'Discerning Irish electorate' has been badly let down
Published 06/04/2016 | 02:30
The behaviour of the main political parties since the February 26 election - now almost six weeks ago - has been nothing short of contemptuous towards the will of the Irish electorate. I seem to recall, in the past, both Fianna Fáil and Fine Gael having referred to this same electorate as "discerning" and this same "discerning electorate", on February 26 showed quite clearly their will by returning a depleted Fine Gael and a Fianna Fáil who, essentially, did a little better than expected.
I think it's fair to say that the smaller parties and Independents performed, more or less, as anticipated and the end result was that the outgoing Fine Gael/Labour coalition had no realistic chance of returning to Government.
Had both the main parties any real respect for the electorate then they would have taken their final decision on board and quickly formed a Government. Instead, their every move since the result was announced has clearly indicated that their sole motivation has been personal and party advantage and this has been displayed in a fashion which has been even more blatant than the electorate, long used to political cynicism, has witnessed for some time.
From a historical perspective, it's worth reminding ourselves that on two occasions in the late 1980s - 1987 and 1989 - Charles Haughey's Fianna Fáil found itself in a similar position. In the former case, Alan Dukes's Fine Gael gave its support for Haughey's government in the so-called 'Tallaght strategy'.
This Government lasted no longer than two years, whereupon Fianna Fáil formed a coalition with the Progressive Democrats.
None of this was, perhaps, ideal and it certainly didn't result in an entirely stable government.
But it did set in place policies which paved the way for the economic upturn which occurred a few years later and it certainly illustrated that, for all his documented opportunism and cynicism, Haughey showed, arguably, a more reasonable attitude toward the "discerning Irish electorate" than any of the current opportunists have done.
Stillorgan, Co Dublin
Living without cheap alcohol
Having read Eamon Delaney's article (Irish Independent March 31) it would appear that fourth place in the EU Nanny State Index is not a good position to be in. Why should it be seen as wrong for a government to try and protect its citizens from the effects of cheap alcohol?
What about the children whose lives are destroyed because their parents' whole lives revolve around cheap alcohol?
Who looks out for the welfare of these children? What about the parents who wait up all night for their sons or daughters to come home, only to be told that, in many instances, they won't be coming home again.
What about the alcohol-related suicides, the drunk drivers . . . need I go on? Would all these be included in the 'sins of the few' category? If living in a nanny state means these issues are being addressed then I, for one, have no problem with that.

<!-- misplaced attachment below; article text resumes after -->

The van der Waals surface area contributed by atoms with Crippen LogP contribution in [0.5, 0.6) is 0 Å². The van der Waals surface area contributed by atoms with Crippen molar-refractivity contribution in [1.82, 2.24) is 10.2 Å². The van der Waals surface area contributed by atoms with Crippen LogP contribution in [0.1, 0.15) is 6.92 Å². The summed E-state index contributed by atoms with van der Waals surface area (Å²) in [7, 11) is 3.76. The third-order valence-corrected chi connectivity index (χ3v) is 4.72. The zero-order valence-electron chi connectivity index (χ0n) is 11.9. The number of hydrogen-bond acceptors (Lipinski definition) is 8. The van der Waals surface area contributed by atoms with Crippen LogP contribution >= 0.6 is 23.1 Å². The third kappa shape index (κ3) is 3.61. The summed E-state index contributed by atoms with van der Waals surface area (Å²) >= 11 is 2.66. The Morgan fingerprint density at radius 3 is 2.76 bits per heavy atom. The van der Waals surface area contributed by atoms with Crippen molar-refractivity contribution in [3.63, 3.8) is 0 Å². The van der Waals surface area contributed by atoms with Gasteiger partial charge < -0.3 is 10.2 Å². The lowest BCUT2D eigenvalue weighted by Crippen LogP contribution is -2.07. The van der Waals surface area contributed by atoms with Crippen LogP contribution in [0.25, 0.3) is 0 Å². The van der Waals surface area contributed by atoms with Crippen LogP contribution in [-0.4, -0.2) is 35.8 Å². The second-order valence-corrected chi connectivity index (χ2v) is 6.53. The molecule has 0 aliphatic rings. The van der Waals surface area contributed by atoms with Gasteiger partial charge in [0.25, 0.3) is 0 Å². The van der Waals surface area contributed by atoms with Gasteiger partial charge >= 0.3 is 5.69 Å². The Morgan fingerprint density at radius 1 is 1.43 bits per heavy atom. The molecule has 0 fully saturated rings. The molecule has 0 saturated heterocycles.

Ballina, Co Mayo
'Bowing to intolerance'
Like many other Belfast citizens, I was terribly disappointed that President Michael D Higgins had withdrawn from the civic event at Belfast City Hall commemorating the Easter Rising. Apparently, his decision was motivated by so-called "democratic" unionists who declined invitations to the event. In that light, advisers felt his attendance would be controversial. Might I offer a piece of advice to our President? Bowing to intolerance is not the way to build an inclusive society.
Did those well-paid advisers even consider the feelings of the people of Belfast who regard Michael D Higgins as their President? Those citizens of Ireland who were left behind after partition and condemned to endure decades of state-controlled sectarian discrimination and forced emigration but nevertheless maintained their sense of nationhood? Those same people would have been delighted to have seen the President of Ireland at Belfast City Hall.
Belfast contributed in no small part to the Easter Rising. Charlie Monahan from Short Strand was the first Volunteer to die in Easter Week. Two of the seven signatories, James Connolly and Seán Mac Diarmada, had strong connections, having lived in the city for many years. The same is true of two of the most prominent women to take part in the Rising - Winifred Carney and Margaret Skinnider.
Perhaps in this centennial year it is time the Government in Dublin started to acknowledge the responsibility, and indeed, the debt of gratitude it has to Irish citizens in the North rather than kow-towing to the ungraceful bluster of the ne'ersayers who claim allegiance to another state?
Laurel and Hardy
The photo of the wonderful Laurel and Hardy published along with your main letter (Irish Independent, April 4) was just mesmerising. It literally brought the two boys back to life. I do hope you find many reasons to publish it again.
Glenties, Co Donegal
Awards for gallantry
Hugh Duffy's letter of March 31 is incorrect when it states that no cases of Irish gallantry were ever rewarded by a "Mention in despatches". Major Vere Ponsonby, (Suffolk Yeo) and Viscount Duncannon, (later Earl of Bessborough) December 1917; Lt Col Frederick William Evans Johnson (RIF) five mentions and a DSO and Bar in 1915; Second Lt Patrick Fennelly (RIR) DCM & MID; Cpl John Boyd (ACC) 30 May 1916; Col Alexander John Donald (RAMC) four times and a CBE in 1919; Major Garret Brennan (RGA) April 7 and November 8, 1918; Sgt Joseph Atkinson (RMF) by Lord Kitchener in 1902 while serving in South Africa and he again served during the Great War; Cpl John J. Boyd April 30 and June 17, 1916. There are other numerous examples from the Great War and before. Lastly, I think it unfair to laud the men of 1916 while denigrating the achievements of John Redmond. I cannot help but wonder where Charles Stewart Parnell and Daniel O' Connell stand in Mr Duffy's estimation.
John Kirwan (archivist)
Inistioge, Co Kilkenny